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Help us out readers: How would you sniff and store network traffic?

Phase two of our deep desert project needs your wisdom

Bridging the IT gap between rising business demands and ageing tools

Having successfully averted the XP-ocalypse at the Wirliyatjarrayi Learning Centre in the remote Australian desert community of Willowra, Vulture South's operatives felt pleased with themselves.

As regular readers will know, our encounter with the facility, run by the Batchelor Institute of Indigenous Tertiary Education, led to us asking for your help to put together a Reg-worthy kit to help the centre avert the XP-ocalypse.

But getting the PCs themselves up to scratch is only a first step, because the Learning Centre's WLAN and satellite WAN are both slow.

We already understand some sources of the problem, but to do a thorough job we first need to understand what kinds of traffic the learning centre generates. And that's where we appeal to you, the sysadmins, BOFHs and evil genii of The Register's community.

What we'd like to know is how you would record traffic and then analyse it.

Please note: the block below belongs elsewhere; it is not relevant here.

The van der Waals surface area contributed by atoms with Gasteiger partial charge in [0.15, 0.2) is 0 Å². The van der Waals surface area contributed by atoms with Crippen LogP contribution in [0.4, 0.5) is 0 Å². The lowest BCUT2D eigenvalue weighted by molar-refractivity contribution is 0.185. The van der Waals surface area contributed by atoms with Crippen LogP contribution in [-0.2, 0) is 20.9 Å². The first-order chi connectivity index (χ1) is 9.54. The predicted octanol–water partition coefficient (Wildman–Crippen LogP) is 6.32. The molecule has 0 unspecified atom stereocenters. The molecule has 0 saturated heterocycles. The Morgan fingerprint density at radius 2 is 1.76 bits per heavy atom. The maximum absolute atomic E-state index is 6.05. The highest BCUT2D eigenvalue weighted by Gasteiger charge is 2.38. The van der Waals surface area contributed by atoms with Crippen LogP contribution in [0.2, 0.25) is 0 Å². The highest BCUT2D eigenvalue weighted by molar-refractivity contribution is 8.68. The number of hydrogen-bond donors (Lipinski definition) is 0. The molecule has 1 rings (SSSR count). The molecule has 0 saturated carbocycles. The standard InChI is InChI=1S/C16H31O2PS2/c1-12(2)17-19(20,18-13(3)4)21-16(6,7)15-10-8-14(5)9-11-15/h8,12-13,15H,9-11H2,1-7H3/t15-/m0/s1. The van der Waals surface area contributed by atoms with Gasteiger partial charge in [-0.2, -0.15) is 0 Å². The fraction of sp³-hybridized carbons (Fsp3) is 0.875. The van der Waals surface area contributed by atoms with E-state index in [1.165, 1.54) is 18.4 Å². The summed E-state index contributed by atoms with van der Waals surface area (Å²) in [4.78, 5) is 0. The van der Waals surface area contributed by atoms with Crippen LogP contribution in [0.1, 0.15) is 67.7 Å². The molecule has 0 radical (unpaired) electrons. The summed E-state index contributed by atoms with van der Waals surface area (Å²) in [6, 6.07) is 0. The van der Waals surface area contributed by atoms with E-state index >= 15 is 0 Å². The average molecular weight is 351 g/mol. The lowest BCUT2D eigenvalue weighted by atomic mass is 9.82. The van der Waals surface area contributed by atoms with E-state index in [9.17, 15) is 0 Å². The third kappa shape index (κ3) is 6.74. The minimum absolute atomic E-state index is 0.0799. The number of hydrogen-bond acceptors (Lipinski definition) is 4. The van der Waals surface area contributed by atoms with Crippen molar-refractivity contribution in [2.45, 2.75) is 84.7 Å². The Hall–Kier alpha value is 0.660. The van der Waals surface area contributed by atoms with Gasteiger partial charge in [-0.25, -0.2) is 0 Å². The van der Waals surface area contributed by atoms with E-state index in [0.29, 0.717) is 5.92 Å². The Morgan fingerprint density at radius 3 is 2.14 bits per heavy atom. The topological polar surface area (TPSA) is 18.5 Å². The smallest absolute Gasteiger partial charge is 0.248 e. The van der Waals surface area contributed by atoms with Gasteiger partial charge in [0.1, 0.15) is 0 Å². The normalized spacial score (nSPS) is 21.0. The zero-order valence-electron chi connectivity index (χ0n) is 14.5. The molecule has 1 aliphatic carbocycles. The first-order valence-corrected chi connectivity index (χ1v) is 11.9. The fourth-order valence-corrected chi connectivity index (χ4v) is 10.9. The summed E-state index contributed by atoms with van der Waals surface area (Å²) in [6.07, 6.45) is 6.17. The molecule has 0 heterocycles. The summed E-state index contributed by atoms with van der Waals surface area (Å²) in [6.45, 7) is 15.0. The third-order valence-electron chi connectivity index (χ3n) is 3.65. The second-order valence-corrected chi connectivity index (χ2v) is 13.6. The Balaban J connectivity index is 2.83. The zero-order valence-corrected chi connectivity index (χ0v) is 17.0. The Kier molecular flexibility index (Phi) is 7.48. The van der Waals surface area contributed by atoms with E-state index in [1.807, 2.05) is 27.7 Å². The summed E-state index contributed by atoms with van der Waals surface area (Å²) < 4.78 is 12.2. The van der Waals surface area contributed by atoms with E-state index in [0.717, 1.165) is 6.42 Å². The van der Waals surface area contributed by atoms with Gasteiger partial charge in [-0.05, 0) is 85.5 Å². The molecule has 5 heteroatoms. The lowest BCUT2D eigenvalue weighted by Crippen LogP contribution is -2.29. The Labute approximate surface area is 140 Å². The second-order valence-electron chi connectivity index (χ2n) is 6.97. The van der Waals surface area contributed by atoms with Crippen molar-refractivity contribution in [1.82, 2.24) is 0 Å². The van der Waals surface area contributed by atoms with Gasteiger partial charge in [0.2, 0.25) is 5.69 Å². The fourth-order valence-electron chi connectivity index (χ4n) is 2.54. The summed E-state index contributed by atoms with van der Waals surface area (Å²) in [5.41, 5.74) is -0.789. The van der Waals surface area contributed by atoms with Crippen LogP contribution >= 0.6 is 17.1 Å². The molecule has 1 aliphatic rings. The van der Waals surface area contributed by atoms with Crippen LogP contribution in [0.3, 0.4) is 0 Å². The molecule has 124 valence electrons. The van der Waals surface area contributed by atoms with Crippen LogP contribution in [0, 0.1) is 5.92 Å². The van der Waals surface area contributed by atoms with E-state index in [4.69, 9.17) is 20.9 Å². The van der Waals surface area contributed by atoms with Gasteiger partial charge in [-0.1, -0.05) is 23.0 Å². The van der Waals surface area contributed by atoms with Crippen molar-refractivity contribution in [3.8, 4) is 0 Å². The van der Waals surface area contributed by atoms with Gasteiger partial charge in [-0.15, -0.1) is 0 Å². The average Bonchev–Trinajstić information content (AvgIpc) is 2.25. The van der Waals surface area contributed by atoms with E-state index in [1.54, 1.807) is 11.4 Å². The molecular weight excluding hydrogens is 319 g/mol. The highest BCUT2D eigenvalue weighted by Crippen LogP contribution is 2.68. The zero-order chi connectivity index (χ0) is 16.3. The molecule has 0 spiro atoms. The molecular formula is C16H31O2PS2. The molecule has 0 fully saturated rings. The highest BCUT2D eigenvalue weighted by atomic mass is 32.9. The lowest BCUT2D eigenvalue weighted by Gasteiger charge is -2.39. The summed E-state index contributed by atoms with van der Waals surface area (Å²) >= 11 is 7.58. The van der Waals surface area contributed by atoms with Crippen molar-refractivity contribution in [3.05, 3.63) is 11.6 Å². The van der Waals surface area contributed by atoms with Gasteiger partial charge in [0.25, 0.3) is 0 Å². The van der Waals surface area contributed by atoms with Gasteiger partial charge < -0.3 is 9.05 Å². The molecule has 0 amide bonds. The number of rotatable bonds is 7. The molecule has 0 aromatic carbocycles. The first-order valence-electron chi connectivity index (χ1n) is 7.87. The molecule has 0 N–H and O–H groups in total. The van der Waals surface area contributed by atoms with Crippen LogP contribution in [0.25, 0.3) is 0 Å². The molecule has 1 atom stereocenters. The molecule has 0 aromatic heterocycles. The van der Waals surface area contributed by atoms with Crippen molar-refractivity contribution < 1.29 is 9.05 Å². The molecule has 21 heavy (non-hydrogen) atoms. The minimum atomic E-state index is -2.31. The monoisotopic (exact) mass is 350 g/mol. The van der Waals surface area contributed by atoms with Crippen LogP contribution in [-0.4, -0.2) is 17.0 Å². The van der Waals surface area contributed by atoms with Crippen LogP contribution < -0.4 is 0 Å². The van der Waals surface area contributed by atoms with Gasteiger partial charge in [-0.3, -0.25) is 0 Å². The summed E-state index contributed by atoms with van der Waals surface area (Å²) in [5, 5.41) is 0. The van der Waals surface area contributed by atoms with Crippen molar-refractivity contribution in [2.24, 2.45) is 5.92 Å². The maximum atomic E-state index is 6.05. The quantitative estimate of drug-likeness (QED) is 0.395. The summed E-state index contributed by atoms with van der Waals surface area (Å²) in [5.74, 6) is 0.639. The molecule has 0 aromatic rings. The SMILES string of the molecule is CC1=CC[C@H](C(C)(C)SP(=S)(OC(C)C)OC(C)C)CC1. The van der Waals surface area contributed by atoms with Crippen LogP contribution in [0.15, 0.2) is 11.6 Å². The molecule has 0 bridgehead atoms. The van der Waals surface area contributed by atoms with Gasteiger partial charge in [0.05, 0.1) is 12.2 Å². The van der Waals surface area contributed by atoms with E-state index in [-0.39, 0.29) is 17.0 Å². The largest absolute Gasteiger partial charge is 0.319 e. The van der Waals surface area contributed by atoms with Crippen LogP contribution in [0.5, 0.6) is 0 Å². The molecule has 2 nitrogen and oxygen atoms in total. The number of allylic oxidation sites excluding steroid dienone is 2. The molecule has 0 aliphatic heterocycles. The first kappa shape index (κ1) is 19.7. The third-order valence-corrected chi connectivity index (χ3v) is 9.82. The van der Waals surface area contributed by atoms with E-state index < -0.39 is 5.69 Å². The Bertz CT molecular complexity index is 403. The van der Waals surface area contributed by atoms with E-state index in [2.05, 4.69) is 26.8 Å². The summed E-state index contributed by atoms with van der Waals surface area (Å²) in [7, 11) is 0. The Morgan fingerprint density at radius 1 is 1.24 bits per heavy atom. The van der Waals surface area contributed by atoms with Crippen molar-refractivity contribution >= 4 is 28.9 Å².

Right now, there is no server on site. There's just the PCs, a satellite gateway, a switch and a WiFi router.

Installing a server to do the sniffing probably isn't an option. Techies capable of doing the job don't visit very often, in part because it is a two-day round trip!

So we need something easily installed, perhaps on a single PC, and easily administered. When we last visited, we popped a VNC client on each PC, so that's probably the way things are going to get done.

The second requirement relates to bandwidth: the software's remote admin has to be suitable for the satellite link. A command-line interface that lets us log in and retrieve data without soaking the link would be ideal.

With that, we'd like to ask readers two important questions:

Are there other requirements we've overlooked?

What package/s do you think best suit our needs?

Over to you, Reg readers. ®

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